Fall is one of the most exciting times of the year in the academic world. Traditionally, we welcome new classes of undergraduate and graduate students, we launch new and revised curricula, and we unveil new initiatives. The change of season energizes us by the “newness” it brings and the opportunities ahead.
At the School of Nursing, it’s also the season when I present my annual “State of the School” address to our faculty, students, and staff, and review our past successes and our strategies for continuing and building on those achievements. This September, I organized my presentation around our strategic plan goals for achieving excellence, cultivating an environment that reflects the school’s values, ensuring global leadership, and continuing planned growth.
This year, our accomplishments have been many and—as has become routine in today’s world—have been achieved in a constantly changing environment.
Our excellence in research, teaching, and practice has fueled our rise to eighth place (from 10th) among nursing schools receiving National Institutes of Health research grants; ensured we educate students who, the first time they take the NCLEX exam, achieve a 97 percent pass rate; and created continuous recognition of our faculty as you will read in this issue’s “On the Pulse” and “Faculty News.”
Throughout the world we are becoming
known as local to global leaders in
community and public health nursing.
Each day at the School of Nursing we live our values of excellence, respect, diversity, integrity, and accountability, and we see our faculty and staff recognized for these attributes through Johns Hopkins University awards and those of professional and community groups.
Throughout the world we are becoming known as local to global leaders in community and public health nursing. Our newly organized Office of Global Nursing will expand that reputation and will lead the way in enhancing our existing academic collaborations—China, Lebanon, South Africa, Sweden, Switzerland, Thailand, and Turkey—and in creating new opportunities.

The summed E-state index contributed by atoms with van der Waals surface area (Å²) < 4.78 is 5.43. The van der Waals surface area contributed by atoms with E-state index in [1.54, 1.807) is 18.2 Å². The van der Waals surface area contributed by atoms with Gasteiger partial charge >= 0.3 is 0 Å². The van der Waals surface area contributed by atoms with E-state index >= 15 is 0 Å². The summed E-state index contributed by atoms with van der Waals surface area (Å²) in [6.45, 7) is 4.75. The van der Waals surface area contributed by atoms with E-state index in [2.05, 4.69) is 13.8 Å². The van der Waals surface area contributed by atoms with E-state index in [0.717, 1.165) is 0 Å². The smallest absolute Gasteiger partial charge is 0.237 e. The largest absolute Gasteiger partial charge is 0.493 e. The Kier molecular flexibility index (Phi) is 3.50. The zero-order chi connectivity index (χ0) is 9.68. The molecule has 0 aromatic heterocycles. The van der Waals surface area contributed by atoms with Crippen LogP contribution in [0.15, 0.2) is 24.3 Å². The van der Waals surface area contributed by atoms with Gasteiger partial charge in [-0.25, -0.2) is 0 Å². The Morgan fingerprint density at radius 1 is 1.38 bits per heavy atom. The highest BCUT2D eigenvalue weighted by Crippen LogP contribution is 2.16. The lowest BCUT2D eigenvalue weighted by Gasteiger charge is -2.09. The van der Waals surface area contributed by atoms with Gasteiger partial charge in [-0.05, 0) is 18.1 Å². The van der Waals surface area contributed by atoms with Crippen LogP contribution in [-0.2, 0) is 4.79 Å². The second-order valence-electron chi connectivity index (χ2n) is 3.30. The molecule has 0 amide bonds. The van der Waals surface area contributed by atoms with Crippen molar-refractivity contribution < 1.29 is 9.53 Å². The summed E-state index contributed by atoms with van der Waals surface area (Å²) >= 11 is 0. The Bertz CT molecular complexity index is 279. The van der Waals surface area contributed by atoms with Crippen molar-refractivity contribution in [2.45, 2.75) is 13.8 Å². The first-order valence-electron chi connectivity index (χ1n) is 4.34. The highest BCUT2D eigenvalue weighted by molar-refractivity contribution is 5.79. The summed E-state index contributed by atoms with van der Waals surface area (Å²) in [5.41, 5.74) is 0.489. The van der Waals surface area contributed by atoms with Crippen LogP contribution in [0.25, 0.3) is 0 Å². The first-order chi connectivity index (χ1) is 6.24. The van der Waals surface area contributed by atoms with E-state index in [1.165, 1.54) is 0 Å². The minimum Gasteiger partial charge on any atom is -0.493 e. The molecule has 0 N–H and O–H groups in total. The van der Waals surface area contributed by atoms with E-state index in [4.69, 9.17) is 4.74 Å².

We continue to move forward through carefully planned growth. Our student population has increased to our maximum level of capacity; our curriculum offers timely and challenging learning, including our new programs in emergency preparedness and disaster planning, forensic nursing, and geriatrics; and we are re-engineering to introduce students to the state-of-the-art in clinical information technology. Our fiscal management is sound: We have paid off the mortgage on our building, balanced our budget, and raised more than $14 million for our planned building addition.
So what’s next?
I urge you to watch our journey this year through the pages of this magazine—now published three times per year—and on our new website http://www.son.jhmi.edu. In response to your requests, we’ll let you know about impressive clinical activities of Hopkins nurses here and around the world. You’ll see the results of our national searches for two endowed chairs—the Leonard and Helen R. Stulman Chair in Mental Health and Psychiatric Nursing and the M. Adelaide Nutting Chair in Nursing Research. Plans for the new building will begin to take shape and you’ll learn of opportunities to participate in the excitement of another bricks and mortar addition to the legacy of Hopkins Nursing. We’ll keep you abreast of the latest in nursing research and offer you a comprehensive look at the research being undertaken by our faculty and doctoral students. You’ll see and read about our delivery of public health local to global nursing, and you’ll join in celebrating the accomplishments of our outstanding faculty, students, and staff.
I look forward to seeing you as we explore these and other opportunities that lie ahead.
Martha N. Hill, PhD, RN ’64, FAAN